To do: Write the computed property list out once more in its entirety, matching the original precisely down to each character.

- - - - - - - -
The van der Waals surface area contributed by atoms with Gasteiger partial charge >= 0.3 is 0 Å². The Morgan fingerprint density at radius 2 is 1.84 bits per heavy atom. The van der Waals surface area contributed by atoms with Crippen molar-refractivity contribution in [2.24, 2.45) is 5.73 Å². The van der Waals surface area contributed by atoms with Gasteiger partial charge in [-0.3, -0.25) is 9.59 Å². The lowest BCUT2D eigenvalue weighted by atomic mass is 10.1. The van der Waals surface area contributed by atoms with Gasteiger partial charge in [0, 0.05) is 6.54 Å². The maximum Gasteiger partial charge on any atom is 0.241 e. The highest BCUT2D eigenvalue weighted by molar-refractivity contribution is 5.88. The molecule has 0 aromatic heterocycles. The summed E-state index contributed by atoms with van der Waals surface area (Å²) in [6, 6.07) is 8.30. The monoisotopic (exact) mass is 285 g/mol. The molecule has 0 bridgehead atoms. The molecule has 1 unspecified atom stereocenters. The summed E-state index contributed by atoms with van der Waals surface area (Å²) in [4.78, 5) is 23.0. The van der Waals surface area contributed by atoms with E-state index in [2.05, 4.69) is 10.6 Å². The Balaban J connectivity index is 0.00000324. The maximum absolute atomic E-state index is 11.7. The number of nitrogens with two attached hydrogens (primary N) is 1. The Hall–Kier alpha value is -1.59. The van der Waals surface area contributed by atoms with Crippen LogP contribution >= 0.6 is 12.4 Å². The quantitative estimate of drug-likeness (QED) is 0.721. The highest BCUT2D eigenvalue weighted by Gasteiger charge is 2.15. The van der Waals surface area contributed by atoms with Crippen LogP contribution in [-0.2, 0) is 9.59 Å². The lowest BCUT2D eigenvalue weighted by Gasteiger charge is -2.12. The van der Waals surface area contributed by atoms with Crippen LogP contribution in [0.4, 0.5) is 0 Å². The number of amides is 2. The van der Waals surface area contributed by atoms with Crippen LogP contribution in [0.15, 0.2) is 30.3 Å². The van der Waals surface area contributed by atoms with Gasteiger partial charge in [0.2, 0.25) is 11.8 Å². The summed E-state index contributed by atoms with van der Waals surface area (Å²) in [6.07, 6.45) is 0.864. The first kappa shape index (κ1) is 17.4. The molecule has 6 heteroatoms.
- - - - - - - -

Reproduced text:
The van der Waals surface area contributed by atoms with Gasteiger partial charge >= 0.3 is 0 Å². The Morgan fingerprint density at radius 2 is 1.84 bits per heavy atom. The van der Waals surface area contributed by atoms with Crippen molar-refractivity contribution in [2.24, 2.45) is 5.73 Å². The van der Waals surface area contributed by atoms with Gasteiger partial charge in [-0.3, -0.25) is 9.59 Å². The lowest BCUT2D eigenvalue weighted by atomic mass is 10.1. The van der Waals surface area contributed by atoms with Gasteiger partial charge in [0, 0.05) is 6.54 Å². The maximum Gasteiger partial charge on any atom is 0.241 e. The highest BCUT2D eigenvalue weighted by molar-refractivity contribution is 5.88. The molecule has 0 aromatic heterocycles. The summed E-state index contributed by atoms with van der Waals surface area (Å²) in [6, 6.07) is 8.30. The monoisotopic (exact) mass is 285 g/mol. The molecule has 0 bridgehead atoms. The molecule has 1 unspecified atom stereocenters. The summed E-state index contributed by atoms with van der Waals surface area (Å²) in [4.78, 5) is 23.0. The van der Waals surface area contributed by atoms with E-state index in [2.05, 4.69) is 10.6 Å². The Balaban J connectivity index is 0.00000324. The maximum absolute atomic E-state index is 11.7. The number of nitrogens with two attached hydrogens (primary N) is 1. The Hall–Kier alpha value is -1.59. The van der Waals surface area contributed by atoms with Crippen LogP contribution >= 0.6 is 12.4 Å². The quantitative estimate of drug-likeness (QED) is 0.721. The highest BCUT2D eigenvalue weighted by Gasteiger charge is 2.15. The van der Waals surface area contributed by atoms with Crippen LogP contribution in [-0.2, 0) is 9.59 Å². The lowest BCUT2D eigenvalue weighted by Gasteiger charge is -2.12. The van der Waals surface area contributed by atoms with Crippen LogP contribution in [0.4, 0.5) is 0 Å². The number of amides is 2. The van der Waals surface area contributed by atoms with Crippen LogP contribution in [0.15, 0.2) is 30.3 Å². The van der Waals surface area contributed by atoms with Gasteiger partial charge in [0.2, 0.25) is 11.8 Å². The summed E-state index contributed by atoms with van der Waals surface area (Å²) in [6.07, 6.45) is 0.864. The first kappa shape index (κ1) is 17.4. The molecule has 6 heteroatoms.